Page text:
An oblique coming-of-ager set in French-occupied Vietnam, "Buffalo Boy" sports a stronger narrative spine than is usual in Vietnamese rural dramas and a less fragile tone in its deployment of landscape and character. Notable first film by Minh Nguyen-Vo has strong fest legs and tube potential, with even some arthouse possibilities in Europe.
An oblique coming-of-ager set in French-occupied Vietnam, “Buffalo Boy” sports a stronger narrative spine than is usual in Vietnamese rural dramas and a less fragile tone in its deployment of landscape and character. Largely set in a featureless waterworld punctuated by treetops and patches of dry land, this notable first film by onetime applied physics researcher Minh Nguyen-Vo has strong fest legs and specialized tube potential, with even some arthouse possibilities in Europe.
Based on a collection of short stories by a native of the region, pic is set in the southernmost part of Vietnam, where lowlands elide into the sea. For six months of the year, during the rainy season, the area is heavily flooded, forcing inhabitants to take their water buffaloes to higher ground for pasture.
In a first test of his adulthood, 15-year-old Kim (Le The Lu) gets permission from his aged father, Dinh (Nguyen Huu Thanh) to take the struggling family’s two precious animals upcountry on his own. The perilous, realistically lensed journey, fraught with conflicts between rival herdsmen and the death of some animals, sees him falling in with Lap (Vo Hoang Nhan), the buccaneering head of a large herd.
Returning with only one buffalo and arguing with his parents, Kim leaves home and goes into business with Det (Kra Zan Sram), who he met on the trail. Det’s young son takes a liking to Kim, as does Det’s pretty partner, Ban (Nguyen Thi Kieu Trinh).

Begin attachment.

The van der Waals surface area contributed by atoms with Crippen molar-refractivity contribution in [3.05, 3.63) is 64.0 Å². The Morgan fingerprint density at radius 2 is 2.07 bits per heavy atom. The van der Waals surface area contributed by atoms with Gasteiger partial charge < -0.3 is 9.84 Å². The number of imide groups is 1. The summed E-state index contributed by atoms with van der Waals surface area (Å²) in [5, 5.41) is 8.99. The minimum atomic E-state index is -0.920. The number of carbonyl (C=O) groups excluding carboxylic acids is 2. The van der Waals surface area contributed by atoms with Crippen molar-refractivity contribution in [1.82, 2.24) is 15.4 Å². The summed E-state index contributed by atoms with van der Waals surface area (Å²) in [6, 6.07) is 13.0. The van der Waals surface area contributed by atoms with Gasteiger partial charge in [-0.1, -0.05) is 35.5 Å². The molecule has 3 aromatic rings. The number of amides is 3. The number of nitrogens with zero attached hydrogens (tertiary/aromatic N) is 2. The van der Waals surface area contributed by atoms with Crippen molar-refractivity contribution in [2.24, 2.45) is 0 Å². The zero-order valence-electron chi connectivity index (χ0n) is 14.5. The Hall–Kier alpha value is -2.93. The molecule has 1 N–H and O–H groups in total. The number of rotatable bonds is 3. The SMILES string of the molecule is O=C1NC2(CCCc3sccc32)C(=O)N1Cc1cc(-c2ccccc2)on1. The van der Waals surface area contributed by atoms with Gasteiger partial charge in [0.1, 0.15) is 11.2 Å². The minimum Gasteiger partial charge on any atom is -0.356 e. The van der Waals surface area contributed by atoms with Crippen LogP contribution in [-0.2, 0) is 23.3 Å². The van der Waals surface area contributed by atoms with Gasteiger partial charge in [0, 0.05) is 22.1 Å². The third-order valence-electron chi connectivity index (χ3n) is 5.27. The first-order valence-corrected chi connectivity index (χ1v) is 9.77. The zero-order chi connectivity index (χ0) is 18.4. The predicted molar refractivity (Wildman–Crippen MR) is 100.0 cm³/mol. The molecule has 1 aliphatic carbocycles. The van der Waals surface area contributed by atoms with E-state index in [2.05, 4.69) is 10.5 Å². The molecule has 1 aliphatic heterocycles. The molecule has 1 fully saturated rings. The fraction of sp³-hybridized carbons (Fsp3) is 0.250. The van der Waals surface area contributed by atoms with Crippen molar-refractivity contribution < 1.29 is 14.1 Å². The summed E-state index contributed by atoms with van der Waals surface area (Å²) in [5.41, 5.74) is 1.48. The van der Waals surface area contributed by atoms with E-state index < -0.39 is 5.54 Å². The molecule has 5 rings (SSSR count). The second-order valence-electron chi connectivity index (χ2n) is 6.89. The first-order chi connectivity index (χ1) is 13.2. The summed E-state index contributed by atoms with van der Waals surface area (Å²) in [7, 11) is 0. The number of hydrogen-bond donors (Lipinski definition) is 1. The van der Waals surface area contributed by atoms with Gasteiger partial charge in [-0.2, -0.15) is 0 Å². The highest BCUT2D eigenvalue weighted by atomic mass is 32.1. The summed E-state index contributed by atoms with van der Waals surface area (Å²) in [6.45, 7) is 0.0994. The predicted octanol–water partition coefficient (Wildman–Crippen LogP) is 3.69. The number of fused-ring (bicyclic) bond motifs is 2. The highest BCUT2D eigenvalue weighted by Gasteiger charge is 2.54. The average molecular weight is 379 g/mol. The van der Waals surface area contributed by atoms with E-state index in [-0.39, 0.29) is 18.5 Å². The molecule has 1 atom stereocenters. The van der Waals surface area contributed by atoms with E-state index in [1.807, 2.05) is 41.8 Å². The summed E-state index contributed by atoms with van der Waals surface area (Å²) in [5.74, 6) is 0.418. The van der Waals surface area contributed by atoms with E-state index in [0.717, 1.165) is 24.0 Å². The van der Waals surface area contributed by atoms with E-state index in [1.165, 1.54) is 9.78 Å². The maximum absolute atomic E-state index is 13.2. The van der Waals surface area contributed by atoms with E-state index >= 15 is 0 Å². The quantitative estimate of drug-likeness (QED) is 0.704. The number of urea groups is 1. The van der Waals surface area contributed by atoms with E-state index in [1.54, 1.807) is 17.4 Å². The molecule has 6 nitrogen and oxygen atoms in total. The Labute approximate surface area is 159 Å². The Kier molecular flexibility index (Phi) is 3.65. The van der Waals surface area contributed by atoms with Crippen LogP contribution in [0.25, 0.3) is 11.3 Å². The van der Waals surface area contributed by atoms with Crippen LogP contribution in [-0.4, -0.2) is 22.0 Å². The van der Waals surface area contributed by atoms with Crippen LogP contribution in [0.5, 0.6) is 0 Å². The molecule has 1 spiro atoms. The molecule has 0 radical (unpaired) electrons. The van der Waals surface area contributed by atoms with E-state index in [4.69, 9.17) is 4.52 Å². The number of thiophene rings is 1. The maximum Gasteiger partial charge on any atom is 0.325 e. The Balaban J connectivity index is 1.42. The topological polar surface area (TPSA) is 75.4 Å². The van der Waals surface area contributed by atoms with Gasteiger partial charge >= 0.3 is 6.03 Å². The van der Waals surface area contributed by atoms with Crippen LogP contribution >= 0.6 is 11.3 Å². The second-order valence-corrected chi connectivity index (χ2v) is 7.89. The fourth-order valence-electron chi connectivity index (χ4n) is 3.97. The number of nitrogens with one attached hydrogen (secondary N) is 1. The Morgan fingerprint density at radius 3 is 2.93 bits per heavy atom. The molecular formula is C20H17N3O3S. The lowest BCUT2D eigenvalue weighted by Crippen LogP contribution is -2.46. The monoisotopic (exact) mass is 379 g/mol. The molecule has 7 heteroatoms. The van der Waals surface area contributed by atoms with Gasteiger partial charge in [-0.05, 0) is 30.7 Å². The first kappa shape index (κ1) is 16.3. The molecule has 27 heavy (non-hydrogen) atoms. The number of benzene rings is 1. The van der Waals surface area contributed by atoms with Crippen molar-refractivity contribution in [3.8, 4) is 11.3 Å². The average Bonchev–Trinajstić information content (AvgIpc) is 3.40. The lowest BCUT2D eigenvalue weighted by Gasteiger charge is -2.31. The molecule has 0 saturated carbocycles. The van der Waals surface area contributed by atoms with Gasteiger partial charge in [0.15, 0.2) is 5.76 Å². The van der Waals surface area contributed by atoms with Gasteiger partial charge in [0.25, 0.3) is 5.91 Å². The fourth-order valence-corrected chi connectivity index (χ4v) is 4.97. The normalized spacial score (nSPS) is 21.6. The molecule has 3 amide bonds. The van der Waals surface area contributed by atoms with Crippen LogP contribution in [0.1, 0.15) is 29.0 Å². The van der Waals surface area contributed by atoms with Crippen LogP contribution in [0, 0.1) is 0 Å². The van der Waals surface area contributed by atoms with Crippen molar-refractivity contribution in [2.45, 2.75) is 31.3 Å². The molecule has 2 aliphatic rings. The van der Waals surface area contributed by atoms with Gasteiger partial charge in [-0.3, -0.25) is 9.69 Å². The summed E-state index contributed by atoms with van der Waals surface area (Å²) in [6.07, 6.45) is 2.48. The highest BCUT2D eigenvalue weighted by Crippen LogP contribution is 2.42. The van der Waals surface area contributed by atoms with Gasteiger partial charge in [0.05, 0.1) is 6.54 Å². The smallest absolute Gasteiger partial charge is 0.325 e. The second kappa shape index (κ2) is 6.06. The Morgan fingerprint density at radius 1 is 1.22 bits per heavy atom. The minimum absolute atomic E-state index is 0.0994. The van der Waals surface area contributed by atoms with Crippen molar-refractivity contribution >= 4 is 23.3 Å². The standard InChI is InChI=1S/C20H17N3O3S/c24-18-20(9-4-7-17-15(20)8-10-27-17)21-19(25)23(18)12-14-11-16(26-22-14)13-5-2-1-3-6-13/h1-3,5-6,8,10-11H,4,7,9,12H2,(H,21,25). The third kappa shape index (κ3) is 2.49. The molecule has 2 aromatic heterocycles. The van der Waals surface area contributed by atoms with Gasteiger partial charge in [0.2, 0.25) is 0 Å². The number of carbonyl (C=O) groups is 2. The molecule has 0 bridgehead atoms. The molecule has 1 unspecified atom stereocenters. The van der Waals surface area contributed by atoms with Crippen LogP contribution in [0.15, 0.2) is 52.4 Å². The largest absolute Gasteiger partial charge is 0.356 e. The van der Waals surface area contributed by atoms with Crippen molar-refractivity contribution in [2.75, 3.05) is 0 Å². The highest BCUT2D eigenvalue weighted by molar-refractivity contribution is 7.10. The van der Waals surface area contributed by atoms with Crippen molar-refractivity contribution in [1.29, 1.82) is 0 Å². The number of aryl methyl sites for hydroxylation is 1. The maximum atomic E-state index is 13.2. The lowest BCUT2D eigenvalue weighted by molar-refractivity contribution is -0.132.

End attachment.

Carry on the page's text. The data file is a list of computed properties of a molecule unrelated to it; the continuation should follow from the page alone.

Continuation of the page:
Film’s underlying theme of man vs. nature returns in the bleakly poetic middle section, where Kim patches things up with Dinh just prior to the latter’s death. Stranded in a vast, almost abstract sea of nothingness, Kim performs his father’s watery burial with the help of an an old couple, Haitich (Truong Van Be) and his kindly wife, Ba Hai (Nguyen Anh Hoa).
However, just prior to dying, Dinh told Kim that his real mother is Lap’s sister, who Dinh raped when he was a buffalo boy. Further discoveries about his family background await Kim down the line.
Though the story is set around 1940, just prior to the Japanese driving the French out of Indochina, it could just as well be set in the rural present for all its fleeting references to colonialist rule. Kim’s rite of passage also plays second fiddle to the theme of people scouring a living from a merciless, watery landscape, lensed with a simple, unexoticized beauty by French d.p. Yves Cape.
Perfs are characterful and well-etched, especially by Vo as the brigandish Lap and by Truong and Nguyen Anh Hoa as the couple who help Kim. As the main protag, Le cuts a handsome figure, if rather remote and looking older than 15. Tech credits are thoroughly pro, though the many night scenes may not work so well on the small screen.